To counter these ongoing assaults, the U.S. Navy is sending its own mother ship to the region – the aging warship the USS Ponce, which has been converted into an amphibious assault ship to serve as a base from which U.S. Special Operations Forces can launch high-speed boats and helicopters. U.S. forces have found some victory in the region, with Navy SEAL snipers rescuing an American cargo ship captain in 2009 and, more recently, the rescue of an American and a Dane held hostage on the Somali mainland. There have, however, been failures. In February 2011, the U.S. Navy attempted to intercept a hijacked yacht with four Americans held hostage, but they were unsuccessful – the pirates killed all four Americans.
The “Catch and Release” Problem
To be sure, naval action has had an impact. While the total number of Somali pirate incidents was higher in 2011 than in 2010, the number of successful hijackings fell dramatically, from 49 to 28. IMB reported pre-emptive strikes disrupted at least 20 pirate groups before they could attack commercial ships. Yet, the multitude of international naval forces patrolling the waters around the Horn of Africa is also pushing pirates into waters where there are fewer or no patrols, expanding the areas where they can potentially launch attacks.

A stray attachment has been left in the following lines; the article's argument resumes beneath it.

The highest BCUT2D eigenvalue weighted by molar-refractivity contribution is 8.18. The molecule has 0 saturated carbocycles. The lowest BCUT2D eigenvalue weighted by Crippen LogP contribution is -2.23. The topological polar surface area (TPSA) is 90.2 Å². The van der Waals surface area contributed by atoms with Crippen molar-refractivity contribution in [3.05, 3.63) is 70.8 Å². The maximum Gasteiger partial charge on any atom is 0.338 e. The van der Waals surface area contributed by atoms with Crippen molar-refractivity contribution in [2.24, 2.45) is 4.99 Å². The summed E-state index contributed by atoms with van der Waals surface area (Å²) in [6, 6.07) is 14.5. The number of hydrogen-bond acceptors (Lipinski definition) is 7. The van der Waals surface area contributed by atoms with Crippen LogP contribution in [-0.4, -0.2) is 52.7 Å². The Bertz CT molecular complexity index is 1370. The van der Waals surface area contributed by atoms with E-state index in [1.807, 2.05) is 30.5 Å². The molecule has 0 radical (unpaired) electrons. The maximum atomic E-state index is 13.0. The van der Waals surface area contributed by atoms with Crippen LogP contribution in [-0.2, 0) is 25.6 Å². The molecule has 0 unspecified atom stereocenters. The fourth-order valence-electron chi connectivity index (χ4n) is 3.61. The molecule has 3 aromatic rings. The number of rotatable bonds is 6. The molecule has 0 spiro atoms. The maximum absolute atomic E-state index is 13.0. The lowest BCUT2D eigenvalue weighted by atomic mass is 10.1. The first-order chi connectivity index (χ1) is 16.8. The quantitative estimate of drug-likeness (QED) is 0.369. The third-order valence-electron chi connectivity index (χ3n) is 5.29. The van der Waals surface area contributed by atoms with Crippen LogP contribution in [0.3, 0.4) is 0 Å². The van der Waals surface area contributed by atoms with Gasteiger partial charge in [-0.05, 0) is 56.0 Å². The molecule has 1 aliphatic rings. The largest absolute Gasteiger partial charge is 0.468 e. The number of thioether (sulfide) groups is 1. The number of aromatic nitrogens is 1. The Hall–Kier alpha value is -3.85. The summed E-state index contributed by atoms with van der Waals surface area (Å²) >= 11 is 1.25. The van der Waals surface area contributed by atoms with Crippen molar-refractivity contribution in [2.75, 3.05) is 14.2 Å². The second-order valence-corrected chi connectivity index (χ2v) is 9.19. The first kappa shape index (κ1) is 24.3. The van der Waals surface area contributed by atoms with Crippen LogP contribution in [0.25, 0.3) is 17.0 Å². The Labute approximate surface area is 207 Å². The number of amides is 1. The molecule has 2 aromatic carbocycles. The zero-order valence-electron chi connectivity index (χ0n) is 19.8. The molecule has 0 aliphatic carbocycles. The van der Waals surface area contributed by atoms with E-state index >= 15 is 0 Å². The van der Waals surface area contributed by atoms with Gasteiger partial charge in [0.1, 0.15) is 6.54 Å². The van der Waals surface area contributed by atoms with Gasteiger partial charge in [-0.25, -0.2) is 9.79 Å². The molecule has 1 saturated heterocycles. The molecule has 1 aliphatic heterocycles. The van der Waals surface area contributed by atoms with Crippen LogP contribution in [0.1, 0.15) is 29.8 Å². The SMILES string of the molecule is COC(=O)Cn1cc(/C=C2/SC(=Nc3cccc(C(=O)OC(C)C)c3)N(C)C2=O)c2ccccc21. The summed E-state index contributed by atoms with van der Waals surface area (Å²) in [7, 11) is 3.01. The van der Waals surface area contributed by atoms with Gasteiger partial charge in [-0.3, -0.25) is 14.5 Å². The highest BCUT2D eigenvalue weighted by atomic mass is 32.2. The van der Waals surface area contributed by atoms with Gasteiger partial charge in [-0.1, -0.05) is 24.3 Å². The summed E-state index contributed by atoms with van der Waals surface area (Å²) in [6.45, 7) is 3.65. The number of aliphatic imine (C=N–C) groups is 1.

Despite the naval presence, military action alone seems insufficient to stem the growing threat. This is in part because about 60 percent of pirates captured are released. This “catch and release” is the product of few countries being willing or able to accept captured pirates for criminal trial. Overall, there simply is not enough space nor enough nations ready to address the pirate challenge through established court systems.
Furthermore, Somalia does not have the judicial infrastructure or the prison capacity to take in all captured pirates. Already about half of imprisoned pirates are held in jails in Somaliland and Putland regions with little extra room for new convicts. While some western nations – like the United States, Canada and the UK – have put pirates through their court systems, overall, western governments have been reticent to do so. Kenya has taken in about 200 captive pirates, and the Indian Ocean island nation of the Seychelles is also prosecuting and imprisoning some Somali pirates.